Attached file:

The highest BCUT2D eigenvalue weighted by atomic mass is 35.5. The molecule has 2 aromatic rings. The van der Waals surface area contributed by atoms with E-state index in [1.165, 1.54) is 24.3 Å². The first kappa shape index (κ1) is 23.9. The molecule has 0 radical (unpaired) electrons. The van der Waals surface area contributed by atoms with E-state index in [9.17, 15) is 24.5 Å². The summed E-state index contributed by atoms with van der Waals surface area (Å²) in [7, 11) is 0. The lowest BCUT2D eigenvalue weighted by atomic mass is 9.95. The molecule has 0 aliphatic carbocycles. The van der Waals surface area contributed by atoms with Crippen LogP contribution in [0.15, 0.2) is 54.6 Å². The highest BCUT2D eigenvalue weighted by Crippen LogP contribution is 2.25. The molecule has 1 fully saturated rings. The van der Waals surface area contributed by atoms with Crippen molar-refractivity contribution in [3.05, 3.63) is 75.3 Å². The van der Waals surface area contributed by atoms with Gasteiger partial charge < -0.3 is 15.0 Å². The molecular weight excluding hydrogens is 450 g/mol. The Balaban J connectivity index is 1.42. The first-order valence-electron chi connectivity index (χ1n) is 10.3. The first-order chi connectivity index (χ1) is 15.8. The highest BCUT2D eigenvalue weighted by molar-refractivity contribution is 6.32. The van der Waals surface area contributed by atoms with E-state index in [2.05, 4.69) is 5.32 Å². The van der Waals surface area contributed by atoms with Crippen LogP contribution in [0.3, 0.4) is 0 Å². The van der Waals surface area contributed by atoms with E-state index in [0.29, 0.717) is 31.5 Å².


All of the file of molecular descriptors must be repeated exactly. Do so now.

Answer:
The highest BCUT2D eigenvalue weighted by atomic mass is 35.5. The molecule has 2 aromatic rings. The van der Waals surface area contributed by atoms with E-state index in [1.165, 1.54) is 24.3 Å². The first kappa shape index (κ1) is 23.9. The molecule has 0 radical (unpaired) electrons. The van der Waals surface area contributed by atoms with E-state index in [9.17, 15) is 24.5 Å². The summed E-state index contributed by atoms with van der Waals surface area (Å²) in [7, 11) is 0. The lowest BCUT2D eigenvalue weighted by atomic mass is 9.95. The molecule has 0 aliphatic carbocycles. The van der Waals surface area contributed by atoms with Crippen LogP contribution in [0.15, 0.2) is 54.6 Å². The highest BCUT2D eigenvalue weighted by Crippen LogP contribution is 2.25. The molecule has 1 fully saturated rings. The van der Waals surface area contributed by atoms with Crippen molar-refractivity contribution in [3.05, 3.63) is 75.3 Å². The van der Waals surface area contributed by atoms with Gasteiger partial charge < -0.3 is 15.0 Å². The molecular weight excluding hydrogens is 450 g/mol. The Balaban J connectivity index is 1.42. The first-order valence-electron chi connectivity index (χ1n) is 10.3. The first-order chi connectivity index (χ1) is 15.8. The highest BCUT2D eigenvalue weighted by molar-refractivity contribution is 6.32. The van der Waals surface area contributed by atoms with E-state index in [2.05, 4.69) is 5.32 Å². The van der Waals surface area contributed by atoms with Crippen LogP contribution in [0.3, 0.4) is 0 Å². The van der Waals surface area contributed by atoms with E-state index in [0.29, 0.717) is 31.5 Å².